So you’ve heard about Dave Ramsey’s Seven Baby Steps to pay off debt fast, but you don’t even know where to start?
Maybe you’ve tried to start paying off debt, and you just don’t think that the plan is going to work for you.
Well, it’s probably because you’re missing these key points.
I share every step of our debt-free journey as we try to pay off our over half-a-million dollars of student loan and business debt.
7 Things to Do Before you Start Paying Off Debt
How do I know that there are a bunch of things that you need to get in order before you start Dave Ramsey’s Baby Steps?
Because I have been there.
I have tried to start a debt pay off plan for several years now, and I went about everything the complete wrong way.
I want to share with you my mistakes so that you don’t make them, too!
Paying Off Debt? Get Your Spouse on Board
The first thing that you have to do if you are married, is get your spouse on board.
This is really hard, especially if your spouse does not see a problem at all with the money, or has never participated in the budget.
It’s going to be hard to get them on board with a plan that, in our culture, is considered weird.
Budgeting by yourself doesn’t work.
So you’re going to want to get your spouse, and your entire family, on board with the plan.
Paying Off Debt? Set Goals and Know Your Why
Now that everybody’s on board, and in the loop to what we’re working
toward, we need to set some financial goals and define our “why.”
That’s what’s going to keep us going through this whole thing.
If your debt-free journey is going to be really long, like ours is, then you’re going to want to have a really good reason to keep going.
Paying Off Debt? Nail Down the Budget
You don’t have to be perfect at your budget.
In fact, it might take you several months to really figure it out.
It definitely took us quite a few months, and we’re still learning and still figuring it out.
You can use cash envelopes, or online templates. Many people prefer to use a budgeting app like, Dave Ramsey’s EveryDollar app, which we use.
And I have some great budgeting printables that you can grab too.
But, definitely, budgeting is something that you learn as you go.
Your budget’s not the same every month, and you get better and better the more you do it.
A lot of people feel really intimidated that they can’t budget and think that’s going to keep them from paying off debt.
So you really just have to jump in and start practicing.
Related: How to Budget for Beginners
Paying Off Debt? Don’t Dig a Bigger Hole
Cut up the credit cards and vow to never go into debt again.
We kind of thought, I guess, we could “out earn” our debt.
When we got out of residency, we started our own practice, and went into more debt to start the practice on top of our already ginormous student loans.
We were like, “Well, someday we’ll make enough money. Someday we’ll make more money, and then we’ll pay off our debt.”
But we weren’t doing any kind of budget.
And we were actually paying some debt off. We paid off a car. We paid off our original practice loan in about three years.
But, since we weren’t budgeting, we were actually putting things on credit cards on the back end, and paying off debt on the front end, which makes absolutely no sense.
You have to just stop all of the debt if you’re going to actually make progress on the debt.
Paying Off Debt? Get Caught Up on Your Bills
This has been our biggest struggle this year because we were in so much debt.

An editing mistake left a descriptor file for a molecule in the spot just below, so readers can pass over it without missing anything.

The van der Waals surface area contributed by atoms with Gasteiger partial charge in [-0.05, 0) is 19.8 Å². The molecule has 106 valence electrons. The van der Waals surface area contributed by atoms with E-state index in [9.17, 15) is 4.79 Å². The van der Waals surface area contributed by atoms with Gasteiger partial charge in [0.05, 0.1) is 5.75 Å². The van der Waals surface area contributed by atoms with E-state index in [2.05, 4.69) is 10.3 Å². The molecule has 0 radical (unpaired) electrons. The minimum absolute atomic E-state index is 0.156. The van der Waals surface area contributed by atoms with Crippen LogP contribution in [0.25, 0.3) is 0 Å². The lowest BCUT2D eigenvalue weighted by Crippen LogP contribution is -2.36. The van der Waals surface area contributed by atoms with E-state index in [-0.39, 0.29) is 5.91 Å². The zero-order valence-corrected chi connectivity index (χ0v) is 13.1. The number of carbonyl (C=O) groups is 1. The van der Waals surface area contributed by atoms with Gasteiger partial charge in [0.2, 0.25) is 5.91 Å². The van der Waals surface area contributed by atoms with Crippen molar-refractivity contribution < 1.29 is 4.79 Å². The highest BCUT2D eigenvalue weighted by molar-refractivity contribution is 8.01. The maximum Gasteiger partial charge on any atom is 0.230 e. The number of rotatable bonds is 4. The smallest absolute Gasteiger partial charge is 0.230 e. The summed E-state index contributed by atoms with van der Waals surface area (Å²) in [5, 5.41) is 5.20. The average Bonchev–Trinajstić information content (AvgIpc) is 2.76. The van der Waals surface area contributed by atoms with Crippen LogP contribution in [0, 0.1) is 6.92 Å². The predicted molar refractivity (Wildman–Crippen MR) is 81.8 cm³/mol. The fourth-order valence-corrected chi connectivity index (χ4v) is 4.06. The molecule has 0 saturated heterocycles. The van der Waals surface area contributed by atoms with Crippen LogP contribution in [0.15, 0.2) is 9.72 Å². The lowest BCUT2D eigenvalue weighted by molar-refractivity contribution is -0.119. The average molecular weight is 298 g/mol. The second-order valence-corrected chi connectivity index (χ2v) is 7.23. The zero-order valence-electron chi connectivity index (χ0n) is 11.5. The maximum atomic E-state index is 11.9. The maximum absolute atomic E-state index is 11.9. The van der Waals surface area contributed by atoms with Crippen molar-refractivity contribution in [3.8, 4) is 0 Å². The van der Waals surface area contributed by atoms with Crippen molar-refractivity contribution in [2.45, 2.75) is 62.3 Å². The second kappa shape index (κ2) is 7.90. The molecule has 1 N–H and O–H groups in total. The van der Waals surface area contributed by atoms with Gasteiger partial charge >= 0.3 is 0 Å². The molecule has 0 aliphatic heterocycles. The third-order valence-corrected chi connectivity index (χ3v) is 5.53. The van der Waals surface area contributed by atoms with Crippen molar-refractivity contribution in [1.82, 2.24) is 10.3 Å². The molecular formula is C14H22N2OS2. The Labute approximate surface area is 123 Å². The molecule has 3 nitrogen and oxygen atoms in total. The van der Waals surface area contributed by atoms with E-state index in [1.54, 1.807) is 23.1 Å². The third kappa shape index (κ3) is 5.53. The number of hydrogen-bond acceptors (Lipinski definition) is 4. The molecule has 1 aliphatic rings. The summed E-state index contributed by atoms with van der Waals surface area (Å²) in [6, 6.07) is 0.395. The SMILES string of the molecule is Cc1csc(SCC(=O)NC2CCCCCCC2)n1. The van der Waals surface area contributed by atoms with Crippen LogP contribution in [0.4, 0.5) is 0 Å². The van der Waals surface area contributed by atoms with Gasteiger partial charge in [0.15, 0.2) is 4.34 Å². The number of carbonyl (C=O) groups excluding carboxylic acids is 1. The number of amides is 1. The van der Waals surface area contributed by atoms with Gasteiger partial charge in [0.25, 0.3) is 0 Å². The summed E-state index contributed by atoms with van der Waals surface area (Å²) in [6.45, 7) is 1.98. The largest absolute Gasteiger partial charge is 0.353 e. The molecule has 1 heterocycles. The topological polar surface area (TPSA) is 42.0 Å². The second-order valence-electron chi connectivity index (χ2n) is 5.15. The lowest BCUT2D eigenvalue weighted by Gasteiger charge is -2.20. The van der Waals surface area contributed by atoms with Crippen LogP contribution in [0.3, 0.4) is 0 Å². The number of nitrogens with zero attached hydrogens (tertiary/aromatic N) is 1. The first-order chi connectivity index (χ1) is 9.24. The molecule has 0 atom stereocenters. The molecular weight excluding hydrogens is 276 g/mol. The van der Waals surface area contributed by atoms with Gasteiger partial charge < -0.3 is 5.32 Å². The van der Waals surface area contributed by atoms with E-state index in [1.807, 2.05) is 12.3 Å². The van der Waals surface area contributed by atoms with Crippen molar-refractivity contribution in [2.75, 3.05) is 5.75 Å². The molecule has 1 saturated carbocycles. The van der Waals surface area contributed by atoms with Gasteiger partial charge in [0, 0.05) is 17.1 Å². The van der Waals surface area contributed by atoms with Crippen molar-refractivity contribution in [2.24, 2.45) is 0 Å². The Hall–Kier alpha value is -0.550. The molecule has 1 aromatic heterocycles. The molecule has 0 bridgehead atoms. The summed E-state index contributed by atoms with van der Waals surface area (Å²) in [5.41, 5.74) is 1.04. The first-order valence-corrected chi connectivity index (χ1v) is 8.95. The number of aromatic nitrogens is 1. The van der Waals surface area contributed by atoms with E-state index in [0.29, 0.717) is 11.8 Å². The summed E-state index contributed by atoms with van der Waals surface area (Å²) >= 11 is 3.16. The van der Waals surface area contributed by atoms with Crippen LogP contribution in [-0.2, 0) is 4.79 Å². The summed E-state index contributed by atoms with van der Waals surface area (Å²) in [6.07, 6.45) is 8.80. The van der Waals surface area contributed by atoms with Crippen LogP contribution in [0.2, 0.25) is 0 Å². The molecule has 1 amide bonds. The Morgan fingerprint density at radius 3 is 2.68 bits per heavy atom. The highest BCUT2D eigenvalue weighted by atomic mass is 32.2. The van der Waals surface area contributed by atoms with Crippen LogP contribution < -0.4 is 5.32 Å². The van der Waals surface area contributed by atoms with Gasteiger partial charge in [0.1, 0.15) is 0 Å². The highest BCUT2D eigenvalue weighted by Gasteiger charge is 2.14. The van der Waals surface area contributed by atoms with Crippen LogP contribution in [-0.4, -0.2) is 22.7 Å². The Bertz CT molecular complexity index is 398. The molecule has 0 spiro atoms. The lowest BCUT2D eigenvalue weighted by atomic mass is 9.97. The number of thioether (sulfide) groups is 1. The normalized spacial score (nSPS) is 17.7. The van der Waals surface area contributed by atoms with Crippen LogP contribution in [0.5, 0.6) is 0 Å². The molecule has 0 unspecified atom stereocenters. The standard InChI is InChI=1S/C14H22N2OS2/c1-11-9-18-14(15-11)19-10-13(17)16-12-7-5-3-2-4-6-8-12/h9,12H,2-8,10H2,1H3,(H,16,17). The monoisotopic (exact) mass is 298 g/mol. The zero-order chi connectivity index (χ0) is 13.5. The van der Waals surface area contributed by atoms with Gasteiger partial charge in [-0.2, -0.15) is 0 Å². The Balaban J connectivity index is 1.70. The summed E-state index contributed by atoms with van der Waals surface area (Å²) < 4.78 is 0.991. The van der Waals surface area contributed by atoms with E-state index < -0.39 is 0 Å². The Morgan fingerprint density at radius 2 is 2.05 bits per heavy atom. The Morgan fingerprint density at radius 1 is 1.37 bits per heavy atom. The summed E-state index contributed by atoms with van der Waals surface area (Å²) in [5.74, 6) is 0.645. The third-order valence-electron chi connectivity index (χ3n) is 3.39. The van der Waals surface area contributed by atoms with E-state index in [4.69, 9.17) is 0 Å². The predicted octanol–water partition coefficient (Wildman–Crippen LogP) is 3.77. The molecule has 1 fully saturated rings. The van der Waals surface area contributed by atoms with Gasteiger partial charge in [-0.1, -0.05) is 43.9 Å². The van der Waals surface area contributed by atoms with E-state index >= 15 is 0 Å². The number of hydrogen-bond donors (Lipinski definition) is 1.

We were getting so frustrated because we were making our budget.
We were ready, and like, “Let’s do this Debt Snowball.”
But we were so behind, it actually took several months for us to even get caught up.
You need to be caught up on your current bills so that going forward, you’re not still living paycheck to paycheck to paycheck.
Once you’re caught up, then you can start on Baby Step One which is to save that $1,000 of a little starter emergency fund.
That way when any big emergencies come up, then you can be ready for that without having to reach for a credit card.
Paying Off Debt? Be Honest with Yourself
For the longest time, I didn’t even want to look at how much debt I had from my student loans.
I was like, “I’ll deal with that later. One day I’ll have money. I’ll deal with it then.”
I didn’t even want to know because I was so overwhelmed by it.
But that’s not actually helping anybody.
It’s almost scarier when you don’t know the truth.
Once I actually listed all of our debts from smallest to largest and we started to make a plan and work together, I felt comfort instead of an overwhelming anxiety.
So I would just encourage you to be completely honest with yourself.
Leave no debt unturned.
Once you have it all out there, you can actually make a plan and start making progress.
Paying Off Debt? Give Yourself GRACE
The final thing that you need to do before you start Dave Ramsey’s Seven Baby Steps, and start really attacking your debt, is to give yourself some grace.
So, yes, debt is dumb, but a lot of us have done it.
It is “normal, ” but the thing is that “normal” is not always right.
So this culture that we live in, where it’s all about more, and it’s all about spending and going into debt to get what we want right now, a lot of times I feel guilty about it.
I feel guilty about the decisions that we made to go into more debt to start a medical practice, when we already had so much debt.
I just have to learn to give myself grace and know that now we’re starting this journey now, and live in the present.
I hope to also inspire others who feel completely overwhelmed by six-figure debt and just feel like there’s no other option, and that they’re just drowning and are facing bankruptcy.
Make a plan and reach out for help.
You can pay off your debt. You can do it!